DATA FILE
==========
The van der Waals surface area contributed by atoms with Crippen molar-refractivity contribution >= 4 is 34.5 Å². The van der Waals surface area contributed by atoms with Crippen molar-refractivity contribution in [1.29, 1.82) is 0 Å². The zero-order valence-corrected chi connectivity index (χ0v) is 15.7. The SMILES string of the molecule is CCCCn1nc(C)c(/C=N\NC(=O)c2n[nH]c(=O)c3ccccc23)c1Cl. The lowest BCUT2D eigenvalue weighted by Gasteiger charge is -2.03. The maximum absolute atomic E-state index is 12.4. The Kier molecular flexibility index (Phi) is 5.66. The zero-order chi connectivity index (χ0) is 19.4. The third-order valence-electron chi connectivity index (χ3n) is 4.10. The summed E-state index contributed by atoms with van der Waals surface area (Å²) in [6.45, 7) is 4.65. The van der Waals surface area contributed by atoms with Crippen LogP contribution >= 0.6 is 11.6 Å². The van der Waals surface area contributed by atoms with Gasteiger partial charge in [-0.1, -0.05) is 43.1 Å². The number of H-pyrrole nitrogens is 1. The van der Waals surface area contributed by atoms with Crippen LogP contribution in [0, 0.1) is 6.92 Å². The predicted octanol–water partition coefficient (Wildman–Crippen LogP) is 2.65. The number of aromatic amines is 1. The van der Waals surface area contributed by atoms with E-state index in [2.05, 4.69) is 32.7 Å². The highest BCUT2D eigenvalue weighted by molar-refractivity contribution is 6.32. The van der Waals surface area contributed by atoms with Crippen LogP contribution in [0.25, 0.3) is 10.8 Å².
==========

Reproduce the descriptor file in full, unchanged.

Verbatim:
The van der Waals surface area contributed by atoms with Crippen molar-refractivity contribution >= 4 is 34.5 Å². The van der Waals surface area contributed by atoms with Crippen molar-refractivity contribution in [1.29, 1.82) is 0 Å². The zero-order valence-corrected chi connectivity index (χ0v) is 15.7. The SMILES string of the molecule is CCCCn1nc(C)c(/C=N\NC(=O)c2n[nH]c(=O)c3ccccc23)c1Cl. The lowest BCUT2D eigenvalue weighted by Gasteiger charge is -2.03. The maximum absolute atomic E-state index is 12.4. The Kier molecular flexibility index (Phi) is 5.66. The zero-order chi connectivity index (χ0) is 19.4. The third-order valence-electron chi connectivity index (χ3n) is 4.10. The summed E-state index contributed by atoms with van der Waals surface area (Å²) in [6.45, 7) is 4.65. The van der Waals surface area contributed by atoms with Crippen LogP contribution >= 0.6 is 11.6 Å². The van der Waals surface area contributed by atoms with Gasteiger partial charge in [-0.1, -0.05) is 43.1 Å². The number of H-pyrrole nitrogens is 1. The van der Waals surface area contributed by atoms with Crippen LogP contribution in [0, 0.1) is 6.92 Å². The predicted octanol–water partition coefficient (Wildman–Crippen LogP) is 2.65. The number of aromatic amines is 1. The van der Waals surface area contributed by atoms with E-state index in [2.05, 4.69) is 32.7 Å². The highest BCUT2D eigenvalue weighted by molar-refractivity contribution is 6.32. The van der Waals surface area contributed by atoms with Crippen LogP contribution in [0.25, 0.3) is 10.8 Å².